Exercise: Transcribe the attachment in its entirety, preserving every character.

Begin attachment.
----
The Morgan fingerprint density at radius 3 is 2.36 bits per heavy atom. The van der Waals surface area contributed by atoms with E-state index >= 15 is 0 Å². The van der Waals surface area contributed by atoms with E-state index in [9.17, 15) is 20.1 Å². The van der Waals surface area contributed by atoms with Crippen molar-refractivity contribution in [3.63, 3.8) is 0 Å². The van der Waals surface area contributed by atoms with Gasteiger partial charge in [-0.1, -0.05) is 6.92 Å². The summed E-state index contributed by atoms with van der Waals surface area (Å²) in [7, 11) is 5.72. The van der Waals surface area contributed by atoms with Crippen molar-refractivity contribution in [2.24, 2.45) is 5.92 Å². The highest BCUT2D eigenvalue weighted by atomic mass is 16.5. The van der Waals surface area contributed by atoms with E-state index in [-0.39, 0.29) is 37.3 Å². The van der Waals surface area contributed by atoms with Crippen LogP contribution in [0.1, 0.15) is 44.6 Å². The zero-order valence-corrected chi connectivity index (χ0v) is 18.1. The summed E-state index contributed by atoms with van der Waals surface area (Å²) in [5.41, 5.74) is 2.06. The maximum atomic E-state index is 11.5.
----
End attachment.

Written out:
The Morgan fingerprint density at radius 3 is 2.36 bits per heavy atom. The van der Waals surface area contributed by atoms with E-state index >= 15 is 0 Å². The van der Waals surface area contributed by atoms with E-state index in [9.17, 15) is 20.1 Å². The van der Waals surface area contributed by atoms with Crippen molar-refractivity contribution in [3.63, 3.8) is 0 Å². The van der Waals surface area contributed by atoms with Gasteiger partial charge in [-0.1, -0.05) is 6.92 Å². The summed E-state index contributed by atoms with van der Waals surface area (Å²) in [7, 11) is 5.72. The van der Waals surface area contributed by atoms with Crippen molar-refractivity contribution in [2.24, 2.45) is 5.92 Å². The highest BCUT2D eigenvalue weighted by atomic mass is 16.5. The van der Waals surface area contributed by atoms with E-state index in [-0.39, 0.29) is 37.3 Å². The van der Waals surface area contributed by atoms with Crippen LogP contribution in [0.1, 0.15) is 44.6 Å². The zero-order valence-corrected chi connectivity index (χ0v) is 18.1. The summed E-state index contributed by atoms with van der Waals surface area (Å²) in [5.41, 5.74) is 2.06. The maximum atomic E-state index is 11.5.